Two red states where hundreds of thousands of teachers have rallied against dismal pay and massive public education cuts have one thing in common — their state constitutions make it really hard to raise taxes.
Arizona and Oklahoma each require a supermajority — or much more than half — of the state legislature to vote to impose new taxes or increase existing ones, as opposed to a simple majority. Conservative organizations like the American Legislative Exchange Council have long pushed for such measures nationwide in an effort to curb “excessive government spending.”
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The two join 11 other states with such requirements. And while supermajorities aren’t the sole driver of education funding woes, critics argue that they lock in tax cuts year after year, making it extremely difficult for states to address education funding shortfalls.
“Everyone just knows that you’re never going to get another nickel out of the state legislature,” said Dan Hunting, a senior policy analyst at Arizona State University’s Morrison Institute for Public Policy. “I think it has just finally hit a breaking point.”
Arizona teachers on Tuesday are expected to continue their walkout for the fourth day, as they demand better pay and additional education funding.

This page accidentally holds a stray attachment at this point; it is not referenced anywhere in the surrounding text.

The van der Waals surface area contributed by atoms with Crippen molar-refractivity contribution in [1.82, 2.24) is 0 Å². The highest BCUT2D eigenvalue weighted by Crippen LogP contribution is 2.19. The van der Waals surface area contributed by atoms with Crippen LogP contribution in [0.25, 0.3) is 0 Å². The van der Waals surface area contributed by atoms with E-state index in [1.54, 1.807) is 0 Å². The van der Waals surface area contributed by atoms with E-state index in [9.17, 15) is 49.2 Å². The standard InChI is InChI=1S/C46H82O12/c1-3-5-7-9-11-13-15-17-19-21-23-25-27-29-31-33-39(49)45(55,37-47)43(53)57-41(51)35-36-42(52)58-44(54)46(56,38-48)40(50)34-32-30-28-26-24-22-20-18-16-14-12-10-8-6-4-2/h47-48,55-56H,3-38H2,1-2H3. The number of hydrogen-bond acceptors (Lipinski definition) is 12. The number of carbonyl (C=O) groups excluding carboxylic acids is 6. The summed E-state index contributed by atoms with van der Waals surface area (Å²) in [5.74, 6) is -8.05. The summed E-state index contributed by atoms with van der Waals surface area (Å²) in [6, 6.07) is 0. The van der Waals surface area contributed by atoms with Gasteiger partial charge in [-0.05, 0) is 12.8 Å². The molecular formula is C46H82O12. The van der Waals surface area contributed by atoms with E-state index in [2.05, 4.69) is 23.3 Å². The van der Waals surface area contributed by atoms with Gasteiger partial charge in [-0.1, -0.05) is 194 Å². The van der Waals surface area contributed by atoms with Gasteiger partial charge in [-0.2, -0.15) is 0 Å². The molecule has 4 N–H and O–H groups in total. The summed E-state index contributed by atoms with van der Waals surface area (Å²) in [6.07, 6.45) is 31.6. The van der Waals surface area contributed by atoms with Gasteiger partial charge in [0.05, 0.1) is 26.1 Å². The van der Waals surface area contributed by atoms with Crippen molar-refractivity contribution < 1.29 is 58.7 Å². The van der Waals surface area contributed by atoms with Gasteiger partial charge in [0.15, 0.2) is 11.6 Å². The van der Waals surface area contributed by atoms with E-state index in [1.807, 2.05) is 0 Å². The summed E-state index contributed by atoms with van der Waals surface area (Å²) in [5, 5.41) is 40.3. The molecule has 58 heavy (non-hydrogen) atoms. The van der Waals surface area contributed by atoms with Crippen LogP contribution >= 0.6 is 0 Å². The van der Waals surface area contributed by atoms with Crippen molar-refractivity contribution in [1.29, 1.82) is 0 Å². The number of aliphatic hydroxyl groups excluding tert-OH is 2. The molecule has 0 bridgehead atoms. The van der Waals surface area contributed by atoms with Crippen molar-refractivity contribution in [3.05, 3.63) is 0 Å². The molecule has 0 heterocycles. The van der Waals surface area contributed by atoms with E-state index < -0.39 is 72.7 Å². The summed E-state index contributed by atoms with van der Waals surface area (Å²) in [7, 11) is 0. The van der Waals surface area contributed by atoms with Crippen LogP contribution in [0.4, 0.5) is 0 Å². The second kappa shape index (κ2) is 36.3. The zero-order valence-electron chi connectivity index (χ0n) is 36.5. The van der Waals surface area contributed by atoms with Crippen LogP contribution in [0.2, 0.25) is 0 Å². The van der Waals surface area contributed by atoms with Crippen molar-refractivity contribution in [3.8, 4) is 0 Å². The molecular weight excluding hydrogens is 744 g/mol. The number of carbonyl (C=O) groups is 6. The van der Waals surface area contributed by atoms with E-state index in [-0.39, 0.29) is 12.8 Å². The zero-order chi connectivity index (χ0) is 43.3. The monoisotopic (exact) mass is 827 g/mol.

Voters there and in Oklahoma — where teachers walked out earlier this spring — both approved supermajority requirements in 1992. It now takes two-thirds of the state legislature in Arizona to impose new taxes or increase taxes. In Oklahoma, it takes 75 percent of the state legislature — one of the strictest requirements in the nation.
The liberal Center on Budget and Policy Priorities argues that years of state tax cuts before and after the Great Recession squeezed general funds available for schools and other priorities in Arizona and Oklahoma. State funding for schools in both states hasn’t recovered since the recession and supermajority requirements make it impossible to raise revenue, CBPP says.
For example, CBPP notes that Arizona “cut personal income tax rates by 10 percent in 2006, cut corporate tax rates by 30 percent in 2011, reduced taxes on capital gains, and reduced taxes in other ways over the last couple of decades.” State education funding in Arizona is also down 14 percent since the recession hit, after adjusting for inflation.
A coalition of Arizona public school advocates led by a progressive policy group is now pushing for a ballot measure to raise income taxes on wealthy Arizonans to help pay for public education.
Progressives say supermajorities just don’t work. “This is a classic example of something that sounds good, but it’s a complete poison pill,” said Nick Johnson, senior vice president for state fiscal policy at the Center on Budget and Policy Priorities. “Supermajorities just reduce the power of a state to do what it needs to do.”
Johnson also said the requirements also allow conservatives to “lock-in” their “advantage into the future.”